We have investigated the effects of sex steroids, estradiol (E2), and testosterone (T) on the synthesis of tumor necrosis factor alpha (TNF-alpha) and interleukin-10 (IL-10) in phorbol-myristate-acetate (PMA)-differentiated human monoblastic U937 cells. The ability of both hormones to modulate the viability and programmed cell death of macrophage-like PMA-differentiated U937 cells was also inspected. E2 increased TNF-alpha synthesis, whereas T had no effect on the production of this cytokine. The combination of E2 and its antagonist tamoxifen or ICI-182,789 completely abolished the induction of TNF-alpha, while combination of T and its antagonist Casodex (CSDX) did not significantly affect TNF-alpha production by U937 cells. Exposure of cells to E2 resulted in a dose-dependent decrease of IL-10 synthesis, while again T did not show any detectable effect. In addition, E2 induced a significant increase of apoptosis in macrophage-like U937 cells and this increase was inhibited by the simultaneous addition of either tamoxifen or ICI-182. In contrast, T alone or in combination with CSDX did not modify apoptotic rates of U937 cells. This evidence, taken together, suggests that estrogens, but not androgens, exert a pro-inflammatory action through the modulation of TNF-alpha and IL-10, and regulate the immune effector cells by the induction of programmed cell death.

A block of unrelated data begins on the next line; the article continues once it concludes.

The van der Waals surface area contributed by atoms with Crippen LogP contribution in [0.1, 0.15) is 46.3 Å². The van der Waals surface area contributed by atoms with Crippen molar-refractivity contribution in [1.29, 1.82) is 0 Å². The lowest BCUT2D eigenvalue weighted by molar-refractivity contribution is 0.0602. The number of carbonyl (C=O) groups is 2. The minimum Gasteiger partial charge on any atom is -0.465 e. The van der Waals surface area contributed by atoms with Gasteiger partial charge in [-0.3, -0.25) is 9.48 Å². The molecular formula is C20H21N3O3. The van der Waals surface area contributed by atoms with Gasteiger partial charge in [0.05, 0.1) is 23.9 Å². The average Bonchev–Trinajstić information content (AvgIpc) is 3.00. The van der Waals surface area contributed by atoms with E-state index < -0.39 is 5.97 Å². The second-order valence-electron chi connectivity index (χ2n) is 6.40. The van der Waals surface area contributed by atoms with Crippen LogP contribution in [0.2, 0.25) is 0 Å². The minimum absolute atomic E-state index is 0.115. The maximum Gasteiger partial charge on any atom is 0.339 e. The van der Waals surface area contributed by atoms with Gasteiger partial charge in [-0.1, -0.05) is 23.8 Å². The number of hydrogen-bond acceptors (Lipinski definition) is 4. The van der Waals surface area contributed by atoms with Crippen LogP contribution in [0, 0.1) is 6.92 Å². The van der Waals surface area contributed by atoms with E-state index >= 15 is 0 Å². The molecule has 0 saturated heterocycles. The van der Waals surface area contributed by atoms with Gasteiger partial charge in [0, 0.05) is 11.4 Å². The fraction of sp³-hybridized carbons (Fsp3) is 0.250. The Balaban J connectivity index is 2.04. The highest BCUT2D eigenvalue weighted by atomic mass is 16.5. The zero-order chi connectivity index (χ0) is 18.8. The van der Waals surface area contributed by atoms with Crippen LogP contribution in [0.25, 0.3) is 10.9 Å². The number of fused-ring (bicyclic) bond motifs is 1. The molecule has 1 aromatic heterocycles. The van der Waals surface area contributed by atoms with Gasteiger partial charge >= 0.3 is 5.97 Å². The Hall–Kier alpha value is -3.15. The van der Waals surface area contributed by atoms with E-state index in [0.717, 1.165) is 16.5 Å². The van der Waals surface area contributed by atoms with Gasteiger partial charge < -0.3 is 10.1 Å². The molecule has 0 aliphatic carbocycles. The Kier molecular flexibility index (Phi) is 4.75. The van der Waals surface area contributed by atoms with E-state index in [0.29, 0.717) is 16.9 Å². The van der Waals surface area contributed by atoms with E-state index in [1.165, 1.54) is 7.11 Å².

Copyright 2003 Wiley-Liss, Inc.